From Me To You by Garry Berman and Kelly Marie Thompson is the second published work by these writers.  This book is listed as a coming-of-age story, but I believe it would be of more interest to the Young Adult sector.

The story is about two penpals, one in New Jersey and one in Liverpool, UK, who begin writing to each other as part of a high school project.   Maggie, living in Liverpool, introduces Ricky, in New Jersey, to the music of the Beatles by sending him 45 rpms before anyone in the U.S. has even heard of the band.  As Beatlemania grows, so does their friendship.   The book takes you through their ever growing friendship up until the day it’s announced that the Beatles are splitting up in 1970.  But will their friendship last?  That’s the big question!

What makes this story even more interesting is that the two authors, Garry Berman and Kelly Thompson, met on the internet in a writer’s group.  They both like each other’s style of writing so much that they soon started co-writing projects via email, including their original hilarious six episode sitcom Barkers Upon Tyne (currently available as an ebook).

As I said, I think this would be a great book for a young teen girl, but for adults I would recommend getting the $2.99 Kindle version.

 

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Book Review: “Beatlebone” by Kevin Barry


I started seeing mentions of Beatlebone by Kevin Barry on social media about 2 weeks ago. Couldn’t help but notice that major newspapers such at the New York Times were reviewing this book, so I decided to take a quick look see to find out what it was about. I don’t read other reviews of books before I review them…I don’t want to go into it tainted. But once I found out that it was a novel with John Lennon as it’s central character, I decided I needed to read it.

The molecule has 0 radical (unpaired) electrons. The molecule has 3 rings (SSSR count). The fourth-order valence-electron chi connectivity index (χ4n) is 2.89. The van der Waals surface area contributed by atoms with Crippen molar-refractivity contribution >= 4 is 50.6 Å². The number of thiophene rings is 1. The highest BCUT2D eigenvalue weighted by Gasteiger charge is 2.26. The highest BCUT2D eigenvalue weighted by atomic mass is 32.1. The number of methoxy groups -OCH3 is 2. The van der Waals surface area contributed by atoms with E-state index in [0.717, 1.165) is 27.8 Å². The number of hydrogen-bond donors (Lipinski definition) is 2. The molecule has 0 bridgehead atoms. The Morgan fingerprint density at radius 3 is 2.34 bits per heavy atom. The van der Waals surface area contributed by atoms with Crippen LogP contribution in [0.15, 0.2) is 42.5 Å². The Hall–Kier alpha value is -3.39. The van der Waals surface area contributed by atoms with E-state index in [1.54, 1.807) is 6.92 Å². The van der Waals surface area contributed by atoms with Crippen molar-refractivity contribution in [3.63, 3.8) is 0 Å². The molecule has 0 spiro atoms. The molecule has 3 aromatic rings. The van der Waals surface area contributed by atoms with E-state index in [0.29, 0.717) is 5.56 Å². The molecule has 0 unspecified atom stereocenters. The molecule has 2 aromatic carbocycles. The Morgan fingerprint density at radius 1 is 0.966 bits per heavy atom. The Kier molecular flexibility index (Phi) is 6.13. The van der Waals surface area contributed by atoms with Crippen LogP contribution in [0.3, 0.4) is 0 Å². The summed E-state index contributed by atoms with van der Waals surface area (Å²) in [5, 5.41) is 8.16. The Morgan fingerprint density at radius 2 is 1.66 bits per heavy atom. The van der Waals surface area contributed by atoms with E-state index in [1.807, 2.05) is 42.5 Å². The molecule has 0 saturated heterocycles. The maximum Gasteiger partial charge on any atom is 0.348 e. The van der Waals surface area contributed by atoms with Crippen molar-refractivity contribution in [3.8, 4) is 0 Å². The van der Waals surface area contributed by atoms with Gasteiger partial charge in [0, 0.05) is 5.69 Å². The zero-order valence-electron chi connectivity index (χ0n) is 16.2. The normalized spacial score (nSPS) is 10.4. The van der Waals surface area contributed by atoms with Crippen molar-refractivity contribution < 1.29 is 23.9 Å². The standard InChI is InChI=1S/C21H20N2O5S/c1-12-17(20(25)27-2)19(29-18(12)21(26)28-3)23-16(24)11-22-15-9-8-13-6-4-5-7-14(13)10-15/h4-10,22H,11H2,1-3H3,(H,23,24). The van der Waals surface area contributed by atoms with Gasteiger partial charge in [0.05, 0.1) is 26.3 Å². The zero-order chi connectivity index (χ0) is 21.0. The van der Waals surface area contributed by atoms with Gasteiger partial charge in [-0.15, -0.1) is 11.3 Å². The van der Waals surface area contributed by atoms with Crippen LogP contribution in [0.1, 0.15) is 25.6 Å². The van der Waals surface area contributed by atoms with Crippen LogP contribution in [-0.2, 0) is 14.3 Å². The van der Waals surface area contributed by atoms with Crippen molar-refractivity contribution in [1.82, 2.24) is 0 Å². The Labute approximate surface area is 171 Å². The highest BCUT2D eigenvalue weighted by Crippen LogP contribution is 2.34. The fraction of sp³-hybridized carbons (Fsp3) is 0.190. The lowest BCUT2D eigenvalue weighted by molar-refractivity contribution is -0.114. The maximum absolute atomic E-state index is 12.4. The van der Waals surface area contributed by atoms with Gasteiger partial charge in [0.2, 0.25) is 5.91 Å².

Within three days I was ranting to my husband about how wonderful this book is. The writing is in a style that I’ve never read before now. Conversations are without quotation marks, yet you feel as if you’re there with John and Cornelius as they try to get John to his island in Ireland. There’s darkness, then light. Darkness, then light.

Then…Part Six happens! What the f*ck, Kevin Barry and Doubleday?! Just when I was loving the story, Barry’s writing style, the cave, the hotel, the birds, the rabbits, the elf and the wolf…they dump Part Six in there. Seriously, folks? Why? I wanted so bad to give this book my best rating.

Go out and get this book, but when you get to Part Six, skip over it and then go back and read it at the end. Either that, or read it before you start the book. And for that reason…

I rate this book, 3 out of 4 Beetles!

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Just Published: ‘From Me To You’ – a novel set to the hysteria of Beatlemania! | PRLog

Just Published: ‘From Me To You’ – a novel set to the hysteria of Beatlemania!. Garry Berman and Kelly Marie Thompson are excited to announce the release of their first novel written via email about 1960’s pen pals during the British invasion. – PR12504099

Source: Just Published: ‘From Me To You’ – a novel set to the hysteria of Beatlemania! | PRLog